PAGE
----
Shoehorns of various designs are known in the art. U.S. Pat. No. 1,573,729, dated Feb. 16, 1926, to Harry Martin, describes a “Shoehorn”, characterized by a rigid member foldably attached to a flexible member, which rigid member is adapted for guiding a user's foot into the shoe socket of a shoe as the user grasps the flexible member. A strap is provided on the flexible member of the shoehorn for hanging the shoehorn on clothing, and a hook is provided on the strap for receiving the rigid member and securing the shoehorn in a folded configuration, as desired. U.S. Pat. No. 1,913,709, dated Jun. 13, 1933, to Eugene J. Gutmann, discloses a “Flexible Shoe Horn” adapted to be used with sore or tender heels. The flexible shoe horn is characterized by an elongated strip constructed of an inner, resilient cushion layer sandwiched between a pair of flexible, typically fibrous outer layers. The shoehorn has a narrow handle end and a wider heel support end for supporting the heel of the user's foot as the user slides his or foot into a shoe while grasping the handle end. An aperture is provided in the handle end for hanging the shoehorn from a hook or nail, as desired. A “Shoe Horn” is detailed in U.S. Pat. No. 2,366,097, dated Dec. 26, 1944, to Frank A. Gesell. The shoe horn is constructed of an elongated, flexible, pliable plastic sheet and has a wide end adapted for use by men and a narrower end for use by women. The shoe horn is creased longitudinally, thus enabling the shoe horn to substantially conform to the arcuate shape of a user's heel. Lateral projections which extend outwardly from the middle portion of the shoe horn limit insertion of the shoe horn into a shoe to prevent the shoe horn from sliding under the user's heel as the user's foot is slided into the shoe. U.S. Pat. No. 3,165,246, dated Jan. 12, 1965, to Orlon F. Stearns, describes “Shoe Horns” each characterized by an elongated support having a curved, flexible guide mounted on the support for guiding a shoe wearer's heel into a shoe as the guide is positioned in the shoe using the support. The guide is constructed of thin metal and can be bended before use to substantially conform to the shape of the user's heel. A “Flexible Shoehorn” is described in U.S. Pat. No. 3,396,883, dated Aug. 13, 1968, to Jose H. Batista. The shoehorn is constructed of a flat, symmetrical sheet of tough, flexible, pliable material having a narrow rounded end and a broad rounded end, connected by an intermediate portion. The narrow end of the shoehorn is curved from the plane of the intermediate portion and broad rounded end, to form a handle in the shoehorn. Multiple, longitudinally-extending score lines in the shoehorn impart a curved cross-sectional configuration thereto. U.S. Pat. No. 3,436,000, dated Apr. 1, 1969, also to Jose H. Batista, details a “Shoehorn”, characterized by a rigid plastic handle, continuous with a thin, flexible, plastic tongue which is used to guide the heel of a user into the heel socket of a shoe as the user grasps the handle. A “Flexible Shoe Horn” is shown and described in U.S. Des. 258,249, dated Feb. 17, 1981, to John M. Harris. U.S. Des. 355,522, dated Feb. 21, 1995, to Harold G. Simpson, shows and describes a “Flexible Plastic Shoehorn”. Another “Flexible Plastic Shoehorn” is shown and described in U.S. Des. 360,743, dated Aug. 1, 1995, also to Harold G. Simpson. U.S. Pat. No. 5,741,569, dated Apr. 21, 1998, to Anthony Votino, describes a “Shoe and Sock Donning Device for Physically Handicapped” for enabling a handicapped user to insert his or her foot in a sock and shoe simultaneously. The device is characterized by an arcuate support constructed of a generally rectangular sheet of thin, semirigid, flexible material which is folded into a C-shaped cross-sectional configuration. When inserted in the socket of a shoe, the lower portion of the folded support applies outward recoil pressure against the mouth of the shoe socket, to hold the shoe socket in an open position. The upper portion of the support serves as a frame for receiving a sock, with the toe of the sock positioned inside the support. The sock and shoe are donned by inserting the foot into the sock and sliding the foot downwardly and forwardly into the shoe, through the support.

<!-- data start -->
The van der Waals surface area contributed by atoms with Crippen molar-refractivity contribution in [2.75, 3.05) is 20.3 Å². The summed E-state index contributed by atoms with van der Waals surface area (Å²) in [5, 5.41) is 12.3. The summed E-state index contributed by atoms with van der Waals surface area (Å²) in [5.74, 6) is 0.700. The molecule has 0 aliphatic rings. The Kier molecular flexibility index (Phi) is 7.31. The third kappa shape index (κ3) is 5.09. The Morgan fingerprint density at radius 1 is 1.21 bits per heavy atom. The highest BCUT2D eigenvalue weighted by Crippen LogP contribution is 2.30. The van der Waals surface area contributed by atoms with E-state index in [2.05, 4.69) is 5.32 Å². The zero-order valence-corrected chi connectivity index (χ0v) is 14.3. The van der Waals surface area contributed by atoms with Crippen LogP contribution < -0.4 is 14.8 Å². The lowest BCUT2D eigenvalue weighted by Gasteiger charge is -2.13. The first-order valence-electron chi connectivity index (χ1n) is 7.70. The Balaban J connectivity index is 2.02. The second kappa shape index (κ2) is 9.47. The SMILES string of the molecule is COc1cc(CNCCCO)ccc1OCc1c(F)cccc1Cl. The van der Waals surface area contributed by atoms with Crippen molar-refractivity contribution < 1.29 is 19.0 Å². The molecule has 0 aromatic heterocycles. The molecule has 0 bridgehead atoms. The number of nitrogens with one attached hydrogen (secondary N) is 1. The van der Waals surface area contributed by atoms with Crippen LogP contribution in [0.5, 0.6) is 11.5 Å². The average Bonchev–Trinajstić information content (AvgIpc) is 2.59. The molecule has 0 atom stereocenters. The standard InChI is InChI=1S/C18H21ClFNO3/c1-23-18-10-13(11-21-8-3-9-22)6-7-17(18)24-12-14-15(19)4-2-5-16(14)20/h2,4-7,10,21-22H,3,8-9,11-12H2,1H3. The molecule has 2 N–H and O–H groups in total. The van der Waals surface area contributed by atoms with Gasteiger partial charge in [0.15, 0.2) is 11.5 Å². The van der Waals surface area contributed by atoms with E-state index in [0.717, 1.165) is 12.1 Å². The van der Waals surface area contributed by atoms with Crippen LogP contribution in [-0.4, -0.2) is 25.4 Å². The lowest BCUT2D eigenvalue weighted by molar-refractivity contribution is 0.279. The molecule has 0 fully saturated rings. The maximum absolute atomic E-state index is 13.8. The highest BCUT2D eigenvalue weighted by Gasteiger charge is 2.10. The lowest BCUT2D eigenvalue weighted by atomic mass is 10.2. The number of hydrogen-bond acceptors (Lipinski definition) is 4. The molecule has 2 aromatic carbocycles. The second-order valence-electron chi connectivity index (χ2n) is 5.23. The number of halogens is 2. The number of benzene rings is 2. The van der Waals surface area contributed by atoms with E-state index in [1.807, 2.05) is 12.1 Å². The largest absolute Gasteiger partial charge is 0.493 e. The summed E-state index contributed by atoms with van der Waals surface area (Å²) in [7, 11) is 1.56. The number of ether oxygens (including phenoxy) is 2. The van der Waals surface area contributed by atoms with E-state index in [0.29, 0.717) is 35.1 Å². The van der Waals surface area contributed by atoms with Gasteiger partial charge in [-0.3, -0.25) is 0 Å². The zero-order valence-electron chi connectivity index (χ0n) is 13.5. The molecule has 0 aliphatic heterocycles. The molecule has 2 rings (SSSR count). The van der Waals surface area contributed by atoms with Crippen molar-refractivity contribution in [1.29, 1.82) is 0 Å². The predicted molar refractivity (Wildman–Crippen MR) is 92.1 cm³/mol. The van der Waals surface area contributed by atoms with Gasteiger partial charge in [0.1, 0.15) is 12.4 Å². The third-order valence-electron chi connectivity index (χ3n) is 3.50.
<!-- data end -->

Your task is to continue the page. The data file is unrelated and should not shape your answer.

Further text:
An object of this invention is to provide a flexible laminated shoehorn for use in comfortably inserting a user's feet in tight shoes.